'Call Me By Your Name' Screenwriter Calls 'Bullsh*t' on Film's Lack of Nudity

Call Me by Your Name screenwriter James Ivory has a bone (no pun intended) to pick with director Luca Guadagnino: the fim's lack of male full-frontal nudity.

In an interview with The Guardian published Tuesday, the 89-year-old, who won an Oscar for adapting André Aciman's novel, said his screenplay explicitly specified that audiences would see Elio and Oliver (actors Timothée Chalamet and Armie Hammer) fully naked, shot from the front. The detail was scrapped, thanks to clauses in the actors's contracts—and Ivory still isn't happy Guadagnino caved so easily.

"When Luca says he never thought of putting nudity in, that is totally untrue," Ivory said. "He sat in this very room where I am sitting now, talking about how he would do it. So when he says that it was a conscious aesthetic decision not to—well, that's just bullshit."

Ivory isn't the only one with this complaint. Guadagnino has been fielding the question since before the film's release. Why make a film about a gay romance if you're not willing to show all the parts of gay sex?

The director responded to the criticism at the New York Film Festival in October. "To put our gaze upon their lovemaking would have been a sort of unkind intrusion," he said. "I think that their love is in all things, so when we gaze towards the window and we see the trees, there is a sense of witnessing that. I refuse with strong firmness that I was coy in not showing that, because I think that Oliver and Elio and Armie and Timothée, the four of them displayed a very strong intimacy and closeness in so many ways, and it was enough."

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FROM LEFT: Timothée Chalamet, Luca Guadagnino and Armie Hammer on the set of 'Call Me By Your Name.' Sony Pictures Classics

But for Ivory, the avoidance of genitalia left a false note in an otherwise sincerely beautiful film. "When people are wandering around before or after making love, and they're decorously covered with sheets, it's always seemed phony to me," the screenwriter told The Guardian.

He cited his 1987 film Maurice, another gay love story, in which "the two guys have had sex, and they get up and you certainly see everything there is to be seen. To me, that's a more natural way of doing things than to hide them, or to do what Luca did, which is to pan the camera out of the window toward some trees. Well…" At this point, Ivory trailed off with "a derisive snort," The Guardian said.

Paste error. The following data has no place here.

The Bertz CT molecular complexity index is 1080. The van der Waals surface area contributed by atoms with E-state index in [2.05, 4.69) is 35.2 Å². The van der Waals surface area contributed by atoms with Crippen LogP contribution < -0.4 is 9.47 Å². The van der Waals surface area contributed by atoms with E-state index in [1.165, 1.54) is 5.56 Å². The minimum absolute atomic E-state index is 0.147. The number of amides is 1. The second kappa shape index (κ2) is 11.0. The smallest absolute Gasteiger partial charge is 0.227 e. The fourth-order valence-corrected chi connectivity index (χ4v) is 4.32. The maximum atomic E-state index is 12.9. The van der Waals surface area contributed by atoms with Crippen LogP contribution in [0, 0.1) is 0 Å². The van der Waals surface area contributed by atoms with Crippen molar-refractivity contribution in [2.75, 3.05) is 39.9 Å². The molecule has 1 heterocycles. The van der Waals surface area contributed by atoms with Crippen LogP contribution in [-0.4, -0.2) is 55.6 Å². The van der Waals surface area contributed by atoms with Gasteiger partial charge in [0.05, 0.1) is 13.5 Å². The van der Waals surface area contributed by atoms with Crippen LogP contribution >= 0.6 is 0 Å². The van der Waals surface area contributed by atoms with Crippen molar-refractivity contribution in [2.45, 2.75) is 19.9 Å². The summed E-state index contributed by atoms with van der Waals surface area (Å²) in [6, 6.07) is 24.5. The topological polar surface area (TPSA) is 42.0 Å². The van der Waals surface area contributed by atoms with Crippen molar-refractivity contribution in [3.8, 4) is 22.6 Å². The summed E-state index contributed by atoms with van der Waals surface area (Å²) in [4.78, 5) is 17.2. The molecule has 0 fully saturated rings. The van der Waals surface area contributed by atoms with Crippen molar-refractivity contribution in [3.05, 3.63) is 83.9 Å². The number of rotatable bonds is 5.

This isn't the first time Ivory has vented his frustrations with Guadagnino, and the director is well aware of how his screenwriter feels. (Both Ivory and Guadagnino are openly gay themselves.) Guadagnino did not respond to Newsweek's request for comment on Ivory's recent criticism, but in October he responded to Ivory calling the lack of nudity in the film "a pity" and implied it was a homophobic "American attitude."

"I am the least prudish director you can meet," Guadagnino told The Independent. "I've been very precise in using the female and male body on screen to convey all kind of emotions. I thought that the display of nudity in this specific movie was absolutely irrelevant, and I understand that for James it would have been relevant, but that is his vision, what is clear is that we had no limitations on what we wanted to do."

There's still a chance for audiences to get a full look at Elio and Oliver's full frontals. Guadagnino has confirmed he's working on a sequel with Aciman, which will take place "five or six years" after the ending of the first film.

Perhaps some time will convince Hammer and Chalamet to update those nudity riders.